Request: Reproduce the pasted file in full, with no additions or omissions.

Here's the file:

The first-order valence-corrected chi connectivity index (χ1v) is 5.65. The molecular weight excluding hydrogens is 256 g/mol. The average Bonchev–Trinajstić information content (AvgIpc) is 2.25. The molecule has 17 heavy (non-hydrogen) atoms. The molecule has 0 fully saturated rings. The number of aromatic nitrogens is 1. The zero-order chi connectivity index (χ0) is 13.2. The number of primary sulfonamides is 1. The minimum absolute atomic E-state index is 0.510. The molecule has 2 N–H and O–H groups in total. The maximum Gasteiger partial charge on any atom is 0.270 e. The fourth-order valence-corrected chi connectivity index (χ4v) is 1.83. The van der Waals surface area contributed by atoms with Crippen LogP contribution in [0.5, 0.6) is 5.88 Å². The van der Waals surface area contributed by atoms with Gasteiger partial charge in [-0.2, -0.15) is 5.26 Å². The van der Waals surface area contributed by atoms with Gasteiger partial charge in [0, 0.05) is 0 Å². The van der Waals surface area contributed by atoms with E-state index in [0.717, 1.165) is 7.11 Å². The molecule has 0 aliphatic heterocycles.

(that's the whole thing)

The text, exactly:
The first-order valence-corrected chi connectivity index (χ1v) is 5.65. The molecular weight excluding hydrogens is 256 g/mol. The average Bonchev–Trinajstić information content (AvgIpc) is 2.25. The molecule has 17 heavy (non-hydrogen) atoms. The molecule has 0 fully saturated rings. The number of aromatic nitrogens is 1. The zero-order chi connectivity index (χ0) is 13.2. The number of primary sulfonamides is 1. The minimum absolute atomic E-state index is 0.510. The molecule has 2 N–H and O–H groups in total. The maximum Gasteiger partial charge on any atom is 0.270 e. The fourth-order valence-corrected chi connectivity index (χ4v) is 1.83. The van der Waals surface area contributed by atoms with Crippen LogP contribution in [0.5, 0.6) is 5.88 Å². The van der Waals surface area contributed by atoms with Gasteiger partial charge in [-0.2, -0.15) is 5.26 Å². The van der Waals surface area contributed by atoms with Gasteiger partial charge in [0, 0.05) is 0 Å². The van der Waals surface area contributed by atoms with E-state index in [0.717, 1.165) is 7.11 Å². The molecule has 0 aliphatic heterocycles.